• Note: there is no luminal carbonic anhydrase to drive the re-uptake of CO2, unlike in the proximal tubule


The Four Types of Renal Tubular Acidosis

Distal RTA (Type I)

  • A decreased secretion of hydrogen ions by the distal tubule in response to increased acidification of the serum. 
  • It can be caused by a variety of factors
    • Congenital: deleterious genetic variants in ion transport proteins 
    • Acquired: immunologic destruction of alpha-intercalated cells or medications 

Proximal RTA (Type II): 

  • A reduced reabsorption of bicarbonate in the proximal tubule
    • ​Often secondary to a failure of the renal tubule cells to maintain a low concentration of intracellular Na+. 
      • Concentration gradient is required to drive the reuptake of multiple compounds from the renal tubule
        • This pathology is seen in Fanconi syndrome
      • Rarely, the failed re-uptake of bicarbonate occurs in isolation; RTA Type II and Fanconi syndrome are not synonymous 
      • The underlying etiology can be"
        • Congenital (isolated RTA Type II)
        • Fanconi syndrome (secondary to cystinosis, galactosemia, or tyrosinemia)
        • Acquired (vitamin D deficiency, Sjogren’s)
        • Medication-induced (valproic acid, aminoglycosides) 
    • Mixed RTA (Type III)
      • A mixture of both RTA types I and II (distal and proximal). 
      • This designation is controversial, as most patients appear to have a predominant RTA type I with occasional proximal findings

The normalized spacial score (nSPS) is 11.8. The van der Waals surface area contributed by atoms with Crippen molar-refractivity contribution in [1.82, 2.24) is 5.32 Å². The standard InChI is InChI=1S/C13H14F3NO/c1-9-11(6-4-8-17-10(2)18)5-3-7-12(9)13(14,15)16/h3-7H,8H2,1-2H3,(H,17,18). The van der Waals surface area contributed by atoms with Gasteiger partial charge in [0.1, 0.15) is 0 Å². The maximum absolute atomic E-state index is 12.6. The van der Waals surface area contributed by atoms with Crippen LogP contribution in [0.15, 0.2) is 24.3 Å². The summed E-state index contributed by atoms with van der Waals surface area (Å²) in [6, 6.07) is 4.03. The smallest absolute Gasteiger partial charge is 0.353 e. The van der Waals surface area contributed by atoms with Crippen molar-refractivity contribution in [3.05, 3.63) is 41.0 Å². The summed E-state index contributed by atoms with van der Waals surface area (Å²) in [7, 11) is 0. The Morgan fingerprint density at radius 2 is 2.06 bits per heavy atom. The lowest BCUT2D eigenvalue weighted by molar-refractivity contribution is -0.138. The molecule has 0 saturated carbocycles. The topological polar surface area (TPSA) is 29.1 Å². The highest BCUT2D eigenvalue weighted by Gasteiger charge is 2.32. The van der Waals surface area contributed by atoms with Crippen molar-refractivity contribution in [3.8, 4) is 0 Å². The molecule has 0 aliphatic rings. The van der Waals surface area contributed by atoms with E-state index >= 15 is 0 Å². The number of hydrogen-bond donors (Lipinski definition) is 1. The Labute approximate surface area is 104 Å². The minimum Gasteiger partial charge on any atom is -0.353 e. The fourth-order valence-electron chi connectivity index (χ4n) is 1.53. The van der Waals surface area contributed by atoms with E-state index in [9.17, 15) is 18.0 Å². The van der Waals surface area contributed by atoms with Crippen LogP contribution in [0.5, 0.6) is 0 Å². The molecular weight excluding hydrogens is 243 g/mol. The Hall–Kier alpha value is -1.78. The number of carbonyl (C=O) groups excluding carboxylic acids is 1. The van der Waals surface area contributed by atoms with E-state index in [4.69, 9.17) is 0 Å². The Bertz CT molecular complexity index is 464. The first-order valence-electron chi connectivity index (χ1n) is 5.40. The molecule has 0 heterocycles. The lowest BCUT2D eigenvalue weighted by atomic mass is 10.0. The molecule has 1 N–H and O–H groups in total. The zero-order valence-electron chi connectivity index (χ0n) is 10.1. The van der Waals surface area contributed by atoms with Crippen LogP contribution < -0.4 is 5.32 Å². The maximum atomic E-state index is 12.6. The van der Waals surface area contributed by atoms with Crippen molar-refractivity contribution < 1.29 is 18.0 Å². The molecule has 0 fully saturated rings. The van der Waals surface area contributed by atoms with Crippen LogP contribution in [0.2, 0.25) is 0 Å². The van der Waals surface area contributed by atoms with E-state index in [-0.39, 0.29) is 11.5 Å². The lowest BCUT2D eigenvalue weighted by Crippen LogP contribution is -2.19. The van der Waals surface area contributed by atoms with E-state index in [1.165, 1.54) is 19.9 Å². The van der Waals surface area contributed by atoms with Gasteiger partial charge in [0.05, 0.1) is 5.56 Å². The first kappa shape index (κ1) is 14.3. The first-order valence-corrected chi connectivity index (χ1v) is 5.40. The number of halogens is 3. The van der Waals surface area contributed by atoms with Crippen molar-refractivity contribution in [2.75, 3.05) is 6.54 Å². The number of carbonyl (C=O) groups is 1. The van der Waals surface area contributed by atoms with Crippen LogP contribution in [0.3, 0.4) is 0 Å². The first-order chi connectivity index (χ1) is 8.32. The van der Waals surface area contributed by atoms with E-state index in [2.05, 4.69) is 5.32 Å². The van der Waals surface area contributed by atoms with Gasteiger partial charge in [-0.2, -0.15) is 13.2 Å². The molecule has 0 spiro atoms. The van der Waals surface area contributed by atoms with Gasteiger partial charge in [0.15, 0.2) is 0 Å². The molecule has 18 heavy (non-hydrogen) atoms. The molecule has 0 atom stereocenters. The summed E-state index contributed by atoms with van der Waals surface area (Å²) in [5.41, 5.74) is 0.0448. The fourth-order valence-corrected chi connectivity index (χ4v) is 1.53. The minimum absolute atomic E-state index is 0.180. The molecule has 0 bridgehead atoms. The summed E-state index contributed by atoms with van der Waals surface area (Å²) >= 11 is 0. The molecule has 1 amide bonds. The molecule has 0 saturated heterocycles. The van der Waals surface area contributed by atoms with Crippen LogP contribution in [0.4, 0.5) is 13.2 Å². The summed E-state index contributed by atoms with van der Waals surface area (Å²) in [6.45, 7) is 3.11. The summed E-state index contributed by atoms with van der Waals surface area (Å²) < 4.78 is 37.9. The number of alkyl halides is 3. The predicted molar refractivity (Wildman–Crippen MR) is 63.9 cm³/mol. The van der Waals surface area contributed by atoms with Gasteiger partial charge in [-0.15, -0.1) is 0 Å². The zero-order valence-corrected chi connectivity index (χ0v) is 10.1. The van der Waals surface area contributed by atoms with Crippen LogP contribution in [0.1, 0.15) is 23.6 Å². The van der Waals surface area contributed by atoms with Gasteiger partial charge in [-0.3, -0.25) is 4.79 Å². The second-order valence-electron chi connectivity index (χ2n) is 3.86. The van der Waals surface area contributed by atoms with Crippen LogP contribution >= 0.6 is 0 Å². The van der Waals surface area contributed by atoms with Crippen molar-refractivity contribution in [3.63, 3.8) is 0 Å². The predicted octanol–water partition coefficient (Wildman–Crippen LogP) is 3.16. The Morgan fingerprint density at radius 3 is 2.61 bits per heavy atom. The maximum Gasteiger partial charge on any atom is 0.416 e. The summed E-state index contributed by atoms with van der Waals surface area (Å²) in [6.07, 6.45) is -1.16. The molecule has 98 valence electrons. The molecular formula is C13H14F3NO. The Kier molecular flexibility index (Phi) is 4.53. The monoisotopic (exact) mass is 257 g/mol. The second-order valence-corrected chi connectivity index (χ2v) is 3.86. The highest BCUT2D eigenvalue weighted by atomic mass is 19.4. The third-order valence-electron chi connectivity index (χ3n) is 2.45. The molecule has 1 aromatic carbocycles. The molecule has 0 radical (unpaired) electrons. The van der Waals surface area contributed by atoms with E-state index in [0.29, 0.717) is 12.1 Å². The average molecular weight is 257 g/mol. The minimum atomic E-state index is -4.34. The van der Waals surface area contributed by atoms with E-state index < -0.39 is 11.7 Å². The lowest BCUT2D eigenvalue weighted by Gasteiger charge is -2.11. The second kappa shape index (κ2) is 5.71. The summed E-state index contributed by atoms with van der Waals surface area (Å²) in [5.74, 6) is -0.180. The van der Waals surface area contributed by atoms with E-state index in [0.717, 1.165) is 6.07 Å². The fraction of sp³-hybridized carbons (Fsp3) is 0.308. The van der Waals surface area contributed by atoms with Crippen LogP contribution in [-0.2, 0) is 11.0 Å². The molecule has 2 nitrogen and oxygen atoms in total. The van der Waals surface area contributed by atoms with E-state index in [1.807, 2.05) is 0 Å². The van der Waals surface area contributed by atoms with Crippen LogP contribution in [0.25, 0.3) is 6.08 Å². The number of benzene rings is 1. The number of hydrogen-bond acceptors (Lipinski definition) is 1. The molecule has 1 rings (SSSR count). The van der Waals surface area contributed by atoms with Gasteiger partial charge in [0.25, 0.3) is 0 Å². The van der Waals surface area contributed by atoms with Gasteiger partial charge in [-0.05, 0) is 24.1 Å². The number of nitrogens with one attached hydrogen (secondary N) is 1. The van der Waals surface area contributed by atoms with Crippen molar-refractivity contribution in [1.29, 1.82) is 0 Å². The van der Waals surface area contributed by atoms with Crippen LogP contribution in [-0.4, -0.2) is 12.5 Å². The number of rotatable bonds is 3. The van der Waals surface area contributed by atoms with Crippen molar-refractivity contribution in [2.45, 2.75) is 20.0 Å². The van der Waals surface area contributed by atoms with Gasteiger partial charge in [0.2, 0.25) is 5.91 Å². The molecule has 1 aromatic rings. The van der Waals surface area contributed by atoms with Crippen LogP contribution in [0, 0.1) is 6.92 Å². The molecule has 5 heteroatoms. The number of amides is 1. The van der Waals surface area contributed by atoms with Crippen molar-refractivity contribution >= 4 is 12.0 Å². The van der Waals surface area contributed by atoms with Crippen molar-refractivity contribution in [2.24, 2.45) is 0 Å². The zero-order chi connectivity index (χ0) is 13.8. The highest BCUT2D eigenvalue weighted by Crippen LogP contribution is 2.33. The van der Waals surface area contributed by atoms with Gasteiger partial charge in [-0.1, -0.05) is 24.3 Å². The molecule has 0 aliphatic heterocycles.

• Hypoaldosteronism (Type IV):
      • Caused by either decreased aldosterone concentration or a decreased response of the alpha-intercalating cells to the hormone. 
        • Aldosterone promotes acidification of the urine through multiple mechanisms, which include maintaining a negative intraluminal electrical gradient (promoting proton excretion) and increasing the expression of carbonic anhydrase and the vacuolar H+-ATPase in the alpha-intercalating cells.
        • The underlying hypoaldosteronism can be:
          • Congenital (congenital adrenal hyperplasia, pseudohypoaldosteronism) 
          • Acquired (Addison’s disease, systemic lupus erythematous)
          • Medication-induced (ACE inhibitors, NSAIDs)  


Clinical Features  

In general, pediatric patients with RTA will present with:

  • Failure to thrive and a generally ill appearance
  • Normal anion gap metabolic acidosis (either compensated or uncompensated) with associated hyperchloremia
  • Polyuria
  • Vomiting
  • Dehydration 
  • Depending on the RTA sub-type, a child may have additional clinical features
    • In type I RTA, patients may also suffer from nephrolithiasis, nephrocalcinosis, rickets, osteomalacia, hyperammonemia, and hypokalemia 
    • Patients with Type II RTA will often have glucosuria, amino aciduria, and hypophosphatemia in addition to other findings associated with the disease underlying their Fanconi syndrome
    • In Type IV RTA, patients are often hyperkalemic  


Differential Diagnosis

When a patient has failure to thrive and a normal anion gap metabolic acidosis, the following pathologies beyond RTA are in the differential:

  • Congenital hypothyroidism
  • Obstructive uropathy
  • Uremic acidosis (kidney failure)
  • Bicarbonate loss secondary to: